The Problems with Amazon's Dash Buttons

By Rob Enderle June 29, 2016

The news this week is that Amazon is going to massively expand their Dash Button program, which hasn’t sold well, to include more buttons. This increases sales from tiny, to 70 percent more than tiny.   The concept is a good one, place a connected button near where you use a consumable item and folks will just hit the button when they need to order more rather than putting it on a list to buy later.

So why aren’t these things selling better if they are so handy?  Well for a number of reasons let’s cover them. 

We Are Creatures of Habit

One of the hardest things to do is convince people who have done something the same way for years to do it differently.   We’ve had eBooks for over a decade now and with them you can both buy books far cheaper than hard copies and carry an entire library in your purse or pocket - yet there are still a massive number of folks who “like the way the page feels in their hands” and wouldn’t touch eBooks with a 10 foot pole.  

Going from shopping lists or simply purchasing much of this stuff as part of a store visit for these folks just doesn’t seem natural and they still have to go to the store anyway.

Immediacy

The operational problem for these buttons is they aren’t immediate.  Let’s say you run out of dishwasher soap.  Well you figure this out right when you need to run a load and you hit the button.  Then 2 or 3 days later the new soap arrives only problem is those dishes are likely pretty ripe by then and your counter and sink are likely filled with more of them by the time the soap shows up.

Ideally you’d want to hit the button and have the soap show up in a few minutes not a few days.  Once drone delivery becomes viable that’ll happen. For now, it is generally just a ton better to make a store run and pick up other stuff you need along with the stuff you’ve just run out of.  The Dash Button isn’t fast enough.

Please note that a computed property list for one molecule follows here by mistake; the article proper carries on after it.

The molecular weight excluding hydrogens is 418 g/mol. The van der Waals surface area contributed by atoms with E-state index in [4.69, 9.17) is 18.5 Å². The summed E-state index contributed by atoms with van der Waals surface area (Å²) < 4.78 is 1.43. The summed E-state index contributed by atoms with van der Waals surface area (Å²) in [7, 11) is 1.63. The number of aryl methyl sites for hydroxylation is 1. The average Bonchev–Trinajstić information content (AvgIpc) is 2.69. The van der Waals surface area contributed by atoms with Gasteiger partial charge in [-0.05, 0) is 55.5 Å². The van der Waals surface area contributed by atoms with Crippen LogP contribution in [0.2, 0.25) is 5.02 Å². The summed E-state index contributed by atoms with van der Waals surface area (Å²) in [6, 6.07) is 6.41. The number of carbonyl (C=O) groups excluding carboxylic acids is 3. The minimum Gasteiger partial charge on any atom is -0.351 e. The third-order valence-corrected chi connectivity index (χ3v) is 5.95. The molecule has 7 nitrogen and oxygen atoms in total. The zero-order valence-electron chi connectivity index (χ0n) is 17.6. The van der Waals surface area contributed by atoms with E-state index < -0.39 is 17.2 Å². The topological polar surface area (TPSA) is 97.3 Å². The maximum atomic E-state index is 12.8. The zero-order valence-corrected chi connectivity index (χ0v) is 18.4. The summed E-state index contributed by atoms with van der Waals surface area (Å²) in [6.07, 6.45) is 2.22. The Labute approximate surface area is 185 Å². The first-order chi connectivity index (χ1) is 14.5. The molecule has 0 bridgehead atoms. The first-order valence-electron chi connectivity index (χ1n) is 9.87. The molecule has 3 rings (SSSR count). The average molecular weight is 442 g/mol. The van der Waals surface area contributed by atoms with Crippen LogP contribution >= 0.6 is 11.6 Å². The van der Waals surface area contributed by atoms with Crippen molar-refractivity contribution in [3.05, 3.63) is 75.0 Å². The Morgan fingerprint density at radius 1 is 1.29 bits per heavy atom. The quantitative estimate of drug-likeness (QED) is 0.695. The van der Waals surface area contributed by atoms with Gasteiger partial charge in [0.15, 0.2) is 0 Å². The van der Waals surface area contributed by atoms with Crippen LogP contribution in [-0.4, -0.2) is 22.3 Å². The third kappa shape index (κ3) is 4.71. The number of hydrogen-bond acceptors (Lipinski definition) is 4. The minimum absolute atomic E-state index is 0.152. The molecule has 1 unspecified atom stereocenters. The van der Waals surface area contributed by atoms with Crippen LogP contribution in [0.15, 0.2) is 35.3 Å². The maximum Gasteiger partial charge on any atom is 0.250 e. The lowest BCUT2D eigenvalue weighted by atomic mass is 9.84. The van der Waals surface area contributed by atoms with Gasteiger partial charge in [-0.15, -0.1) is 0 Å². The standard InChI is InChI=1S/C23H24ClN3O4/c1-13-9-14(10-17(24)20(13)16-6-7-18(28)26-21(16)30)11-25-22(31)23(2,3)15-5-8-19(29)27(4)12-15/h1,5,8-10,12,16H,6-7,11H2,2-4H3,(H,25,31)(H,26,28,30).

Appearance

The low hanging fruit for a product like this are folks that are technology forward.  They likely have cutting edge washers, dryers, kitchen appliances, and their house is somewhat of a tech showplace.  These buttons are placed on flashy logos for the products you are buying.   They don’t go with the other stuff the people likely to use them have, they won’t be displayed with pride (so user’s friends never see them) and there is no status associated with using them.  Therefore, your typical tech early adopter, even if they buy them, won’t serve as an advocate for them because they aren’t proud of the way they look.   This is very different than products like the Amazon Echo which are attractive and appeal to this same audience.   

Better Alternative

Ideally what the market likely wants is a better looking product that likely covers a variety of products and, today, that would be a tablet like the Amazon Kindle Fire.   These have become relatively inexpensive, you can leave them around and they look good, and you can order virtually anything you need with them.   Even better would be some kind of utility that would monitor your consumption and then auto-order in time for the new supply to arrive before the old one ran out.  Closest thing to this is a subscription from Amazon but the issue is we often don’t use stuff that regularly which means sometimes you’ll have to much and others you will run out before the new supply arrives.  Ideally a device that directly monitored usage and reorders automatically like HP printers can be made to do, would likely be more ideal. 

Wrapping Up

The problems with the Amazon Dash Buttons are three fold.  We don’t like to change how we do things, they won’t be fast enough until same day delivery becomes more common and the devices need to be more attractive.   In the end they will become redundant to the solution we’d prefer, one that anticipates our need and has the replacement to us before we run out.  

Until we get where we need to be, the Amazon Dash Buttons will likely just not be what most of us want.   




Edited by Stefania Viscusi

President and Principal Analyst, Enderle Group

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